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I am calculating a high-frequency beta. For example I have 90 days of data of the S&P and GOOGLE and I have 10-minute percent returns for each instrument. Each day has 34 10-minute percent returns so my data set is 2 vectors that are both 3060 in length (90 days x 34 10-miunute percent returns each day) = 3060 data points for the S&p and 3060 data points for GOOGLE.

Next in R I run a regression

reg= lm(google~snp) # both the google and snp vector have lenght = 3060
summary(reg)

My question is that sometimes I get low R-squared for the regression. Is this expected...should/can anything thing be done about it?

I know beta is usually done using daily data NOT 10-minute data but even with daily data sometimes the r-squared is low. What is the significance of beta with a low r-squared?

Thank you.

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This simply suggests the linear model is a poor fit in high frequency. But is this that surprising, even before you crunch the numbers? I argue not, for the following reasons:

  1. Even at low frequencies (i.e. monthly or annually), it is known that the classical CAPM (which is what you're running, albeit at a much higher frequency) does not fit well. It'd be a truly miracle that the CAPM model that performs poorly in low frequencies would even work any better in high frequencies.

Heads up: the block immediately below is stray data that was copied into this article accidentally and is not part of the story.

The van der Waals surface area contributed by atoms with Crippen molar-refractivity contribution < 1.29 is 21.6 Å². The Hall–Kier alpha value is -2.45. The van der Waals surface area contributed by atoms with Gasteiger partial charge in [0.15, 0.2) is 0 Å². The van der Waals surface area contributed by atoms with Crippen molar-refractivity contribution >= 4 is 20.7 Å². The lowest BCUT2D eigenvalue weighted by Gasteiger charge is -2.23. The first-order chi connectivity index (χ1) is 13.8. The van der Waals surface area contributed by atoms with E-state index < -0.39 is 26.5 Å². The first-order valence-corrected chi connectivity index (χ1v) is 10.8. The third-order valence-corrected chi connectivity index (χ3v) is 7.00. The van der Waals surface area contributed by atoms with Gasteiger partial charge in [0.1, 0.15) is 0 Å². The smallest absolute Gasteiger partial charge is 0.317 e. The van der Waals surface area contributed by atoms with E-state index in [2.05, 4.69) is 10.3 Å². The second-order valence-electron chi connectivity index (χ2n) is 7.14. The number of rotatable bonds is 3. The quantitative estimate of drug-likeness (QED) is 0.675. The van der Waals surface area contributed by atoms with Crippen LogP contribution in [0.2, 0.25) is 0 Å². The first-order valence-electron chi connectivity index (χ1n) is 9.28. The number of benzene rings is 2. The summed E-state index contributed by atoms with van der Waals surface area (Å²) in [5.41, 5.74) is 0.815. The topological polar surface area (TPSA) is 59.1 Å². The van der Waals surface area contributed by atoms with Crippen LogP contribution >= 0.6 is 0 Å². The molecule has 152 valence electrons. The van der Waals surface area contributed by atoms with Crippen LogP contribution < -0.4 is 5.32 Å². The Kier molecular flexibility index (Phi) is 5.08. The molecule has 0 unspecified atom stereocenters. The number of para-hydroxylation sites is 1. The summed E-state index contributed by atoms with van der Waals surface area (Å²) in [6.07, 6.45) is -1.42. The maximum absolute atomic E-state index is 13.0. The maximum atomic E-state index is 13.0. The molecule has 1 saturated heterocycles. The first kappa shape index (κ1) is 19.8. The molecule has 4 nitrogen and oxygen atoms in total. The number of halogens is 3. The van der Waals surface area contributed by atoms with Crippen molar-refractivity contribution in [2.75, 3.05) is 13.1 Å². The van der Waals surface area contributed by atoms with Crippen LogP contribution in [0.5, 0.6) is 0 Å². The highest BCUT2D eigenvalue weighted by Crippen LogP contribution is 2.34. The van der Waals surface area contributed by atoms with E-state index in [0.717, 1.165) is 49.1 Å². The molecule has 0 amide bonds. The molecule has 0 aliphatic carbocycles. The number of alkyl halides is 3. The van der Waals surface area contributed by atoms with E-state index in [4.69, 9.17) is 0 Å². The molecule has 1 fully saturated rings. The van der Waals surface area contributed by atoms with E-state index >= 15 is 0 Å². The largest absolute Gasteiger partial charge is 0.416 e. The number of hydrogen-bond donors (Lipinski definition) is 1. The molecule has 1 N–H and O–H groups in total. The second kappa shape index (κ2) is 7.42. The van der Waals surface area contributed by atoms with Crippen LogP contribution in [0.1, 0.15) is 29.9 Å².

2. It is also well known that high frequency financial econometrics exhibit a lot of behavior that are not found in their low frequency equivalents. Just a few to think about --- stochastic volatility, jumps, etc., and these properties of a single asset itself, without regard to how it co-moves with another asset (say S&P). All these imply that a simple linear model is expected to fail.

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A high R-squared (1.0) means that you can explain the movements of one time series using the other. The lower your R-squared is, the worse your explanation is -- that includes the 'quality' of your beta.

You can try to improve your R-squared score using different regression types. Beware of overfitting.

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